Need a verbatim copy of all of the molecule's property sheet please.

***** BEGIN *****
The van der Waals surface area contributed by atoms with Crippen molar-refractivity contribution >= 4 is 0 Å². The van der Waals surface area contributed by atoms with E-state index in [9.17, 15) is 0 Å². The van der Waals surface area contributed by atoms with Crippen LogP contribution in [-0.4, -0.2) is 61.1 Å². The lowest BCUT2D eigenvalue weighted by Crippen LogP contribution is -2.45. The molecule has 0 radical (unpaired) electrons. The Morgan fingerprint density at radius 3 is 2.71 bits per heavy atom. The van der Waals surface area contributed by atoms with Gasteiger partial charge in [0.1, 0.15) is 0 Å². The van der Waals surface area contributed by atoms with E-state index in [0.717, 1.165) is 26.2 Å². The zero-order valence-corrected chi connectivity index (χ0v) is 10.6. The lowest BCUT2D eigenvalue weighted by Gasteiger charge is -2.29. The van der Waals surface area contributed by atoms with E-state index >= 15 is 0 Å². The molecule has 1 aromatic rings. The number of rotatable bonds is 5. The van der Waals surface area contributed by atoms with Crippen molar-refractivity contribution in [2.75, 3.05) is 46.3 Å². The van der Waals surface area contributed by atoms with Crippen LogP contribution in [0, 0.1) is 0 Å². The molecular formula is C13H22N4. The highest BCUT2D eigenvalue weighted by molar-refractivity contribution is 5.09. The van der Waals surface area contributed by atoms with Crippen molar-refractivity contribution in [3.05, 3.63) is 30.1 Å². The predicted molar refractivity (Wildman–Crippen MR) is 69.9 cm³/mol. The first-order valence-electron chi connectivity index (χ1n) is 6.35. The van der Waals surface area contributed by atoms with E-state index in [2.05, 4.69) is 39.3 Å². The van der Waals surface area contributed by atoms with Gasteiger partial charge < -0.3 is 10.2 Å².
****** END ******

The van der Waals surface area contributed by atoms with Crippen molar-refractivity contribution >= 4 is 0 Å². The van der Waals surface area contributed by atoms with E-state index in [9.17, 15) is 0 Å². The van der Waals surface area contributed by atoms with Crippen LogP contribution in [-0.4, -0.2) is 61.1 Å². The lowest BCUT2D eigenvalue weighted by Crippen LogP contribution is -2.45. The molecule has 0 radical (unpaired) electrons. The Morgan fingerprint density at radius 3 is 2.71 bits per heavy atom. The van der Waals surface area contributed by atoms with Gasteiger partial charge in [0.1, 0.15) is 0 Å². The van der Waals surface area contributed by atoms with E-state index in [0.717, 1.165) is 26.2 Å². The zero-order valence-corrected chi connectivity index (χ0v) is 10.6. The lowest BCUT2D eigenvalue weighted by Gasteiger charge is -2.29. The van der Waals surface area contributed by atoms with E-state index >= 15 is 0 Å². The molecule has 1 aromatic rings. The number of rotatable bonds is 5. The van der Waals surface area contributed by atoms with Crippen molar-refractivity contribution in [2.75, 3.05) is 46.3 Å². The van der Waals surface area contributed by atoms with Crippen LogP contribution in [0, 0.1) is 0 Å². The molecular formula is C13H22N4. The highest BCUT2D eigenvalue weighted by molar-refractivity contribution is 5.09. The van der Waals surface area contributed by atoms with Crippen molar-refractivity contribution in [3.05, 3.63) is 30.1 Å². The predicted molar refractivity (Wildman–Crippen MR) is 69.9 cm³/mol. The first-order valence-electron chi connectivity index (χ1n) is 6.35. The van der Waals surface area contributed by atoms with E-state index in [2.05, 4.69) is 39.3 Å². The van der Waals surface area contributed by atoms with Gasteiger partial charge < -0.3 is 10.2 Å².